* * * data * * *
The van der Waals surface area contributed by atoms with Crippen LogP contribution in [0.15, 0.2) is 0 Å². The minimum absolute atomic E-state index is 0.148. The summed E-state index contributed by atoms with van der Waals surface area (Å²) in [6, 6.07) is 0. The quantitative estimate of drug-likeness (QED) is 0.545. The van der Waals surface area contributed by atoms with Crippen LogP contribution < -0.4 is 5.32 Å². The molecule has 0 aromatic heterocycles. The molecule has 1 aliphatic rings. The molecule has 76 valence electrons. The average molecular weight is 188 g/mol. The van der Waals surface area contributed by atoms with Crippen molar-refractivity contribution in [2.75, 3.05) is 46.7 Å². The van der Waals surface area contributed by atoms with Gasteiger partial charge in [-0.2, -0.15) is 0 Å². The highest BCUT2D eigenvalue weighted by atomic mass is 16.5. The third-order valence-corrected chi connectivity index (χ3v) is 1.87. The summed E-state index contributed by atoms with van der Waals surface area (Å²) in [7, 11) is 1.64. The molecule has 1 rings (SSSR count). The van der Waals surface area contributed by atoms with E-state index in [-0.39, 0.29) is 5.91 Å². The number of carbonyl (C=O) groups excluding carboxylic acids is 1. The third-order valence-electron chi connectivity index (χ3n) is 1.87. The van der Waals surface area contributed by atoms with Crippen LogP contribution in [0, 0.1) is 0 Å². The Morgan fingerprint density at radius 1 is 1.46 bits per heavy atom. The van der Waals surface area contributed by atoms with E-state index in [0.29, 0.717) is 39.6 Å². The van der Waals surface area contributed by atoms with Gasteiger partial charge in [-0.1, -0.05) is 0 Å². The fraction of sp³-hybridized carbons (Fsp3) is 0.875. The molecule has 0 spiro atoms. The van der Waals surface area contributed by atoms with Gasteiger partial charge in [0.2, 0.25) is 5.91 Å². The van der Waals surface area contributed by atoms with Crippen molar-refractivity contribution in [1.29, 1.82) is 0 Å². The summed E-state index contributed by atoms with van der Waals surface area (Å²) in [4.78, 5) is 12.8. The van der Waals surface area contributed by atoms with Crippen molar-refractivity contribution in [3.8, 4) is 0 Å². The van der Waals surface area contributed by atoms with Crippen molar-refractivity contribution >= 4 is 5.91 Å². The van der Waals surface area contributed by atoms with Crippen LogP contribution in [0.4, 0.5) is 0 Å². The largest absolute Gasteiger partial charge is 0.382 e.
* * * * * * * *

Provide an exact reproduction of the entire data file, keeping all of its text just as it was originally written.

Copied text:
The van der Waals surface area contributed by atoms with Crippen LogP contribution in [0.15, 0.2) is 0 Å². The minimum absolute atomic E-state index is 0.148. The summed E-state index contributed by atoms with van der Waals surface area (Å²) in [6, 6.07) is 0. The quantitative estimate of drug-likeness (QED) is 0.545. The van der Waals surface area contributed by atoms with Crippen LogP contribution < -0.4 is 5.32 Å². The molecule has 0 aromatic heterocycles. The molecule has 1 aliphatic rings. The molecule has 76 valence electrons. The average molecular weight is 188 g/mol. The van der Waals surface area contributed by atoms with Crippen molar-refractivity contribution in [2.75, 3.05) is 46.7 Å². The van der Waals surface area contributed by atoms with Gasteiger partial charge in [-0.2, -0.15) is 0 Å². The highest BCUT2D eigenvalue weighted by atomic mass is 16.5. The third-order valence-corrected chi connectivity index (χ3v) is 1.87. The summed E-state index contributed by atoms with van der Waals surface area (Å²) in [7, 11) is 1.64. The molecule has 1 rings (SSSR count). The van der Waals surface area contributed by atoms with E-state index in [-0.39, 0.29) is 5.91 Å². The number of carbonyl (C=O) groups excluding carboxylic acids is 1. The third-order valence-electron chi connectivity index (χ3n) is 1.87. The van der Waals surface area contributed by atoms with Crippen LogP contribution in [0, 0.1) is 0 Å². The Morgan fingerprint density at radius 1 is 1.46 bits per heavy atom. The van der Waals surface area contributed by atoms with E-state index in [0.29, 0.717) is 39.6 Å². The van der Waals surface area contributed by atoms with Gasteiger partial charge in [-0.1, -0.05) is 0 Å². The fraction of sp³-hybridized carbons (Fsp3) is 0.875. The molecule has 0 spiro atoms. The van der Waals surface area contributed by atoms with Gasteiger partial charge in [0.2, 0.25) is 5.91 Å². The van der Waals surface area contributed by atoms with Crippen molar-refractivity contribution in [1.29, 1.82) is 0 Å². The summed E-state index contributed by atoms with van der Waals surface area (Å²) in [4.78, 5) is 12.8. The van der Waals surface area contributed by atoms with Crippen molar-refractivity contribution in [3.8, 4) is 0 Å². The van der Waals surface area contributed by atoms with Crippen molar-refractivity contribution >= 4 is 5.91 Å². The van der Waals surface area contributed by atoms with Crippen LogP contribution in [0.4, 0.5) is 0 Å². The largest absolute Gasteiger partial charge is 0.382 e.